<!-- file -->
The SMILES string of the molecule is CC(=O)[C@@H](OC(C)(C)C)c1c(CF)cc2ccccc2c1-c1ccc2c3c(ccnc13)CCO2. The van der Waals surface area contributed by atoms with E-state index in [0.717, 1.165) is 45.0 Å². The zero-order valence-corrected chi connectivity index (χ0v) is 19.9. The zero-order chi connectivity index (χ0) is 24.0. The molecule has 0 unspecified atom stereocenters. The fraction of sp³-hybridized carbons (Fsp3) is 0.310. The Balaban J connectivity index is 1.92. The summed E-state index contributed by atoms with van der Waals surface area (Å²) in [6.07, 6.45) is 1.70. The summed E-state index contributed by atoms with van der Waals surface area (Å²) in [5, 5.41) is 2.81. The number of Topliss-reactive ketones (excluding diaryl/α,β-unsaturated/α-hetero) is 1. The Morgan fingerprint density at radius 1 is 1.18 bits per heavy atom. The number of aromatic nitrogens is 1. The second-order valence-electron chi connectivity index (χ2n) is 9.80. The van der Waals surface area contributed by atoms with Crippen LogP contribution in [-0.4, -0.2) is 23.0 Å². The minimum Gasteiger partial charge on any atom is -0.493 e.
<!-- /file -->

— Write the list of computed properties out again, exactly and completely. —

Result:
The SMILES string of the molecule is CC(=O)[C@@H](OC(C)(C)C)c1c(CF)cc2ccccc2c1-c1ccc2c3c(ccnc13)CCO2. The van der Waals surface area contributed by atoms with E-state index in [0.717, 1.165) is 45.0 Å². The zero-order valence-corrected chi connectivity index (χ0v) is 19.9. The zero-order chi connectivity index (χ0) is 24.0. The molecule has 0 unspecified atom stereocenters. The fraction of sp³-hybridized carbons (Fsp3) is 0.310. The Balaban J connectivity index is 1.92. The summed E-state index contributed by atoms with van der Waals surface area (Å²) in [6.07, 6.45) is 1.70. The summed E-state index contributed by atoms with van der Waals surface area (Å²) in [5, 5.41) is 2.81. The number of Topliss-reactive ketones (excluding diaryl/α,β-unsaturated/α-hetero) is 1. The Morgan fingerprint density at radius 1 is 1.18 bits per heavy atom. The number of aromatic nitrogens is 1. The second-order valence-electron chi connectivity index (χ2n) is 9.80. The van der Waals surface area contributed by atoms with Crippen LogP contribution in [-0.4, -0.2) is 23.0 Å². The minimum Gasteiger partial charge on any atom is -0.493 e.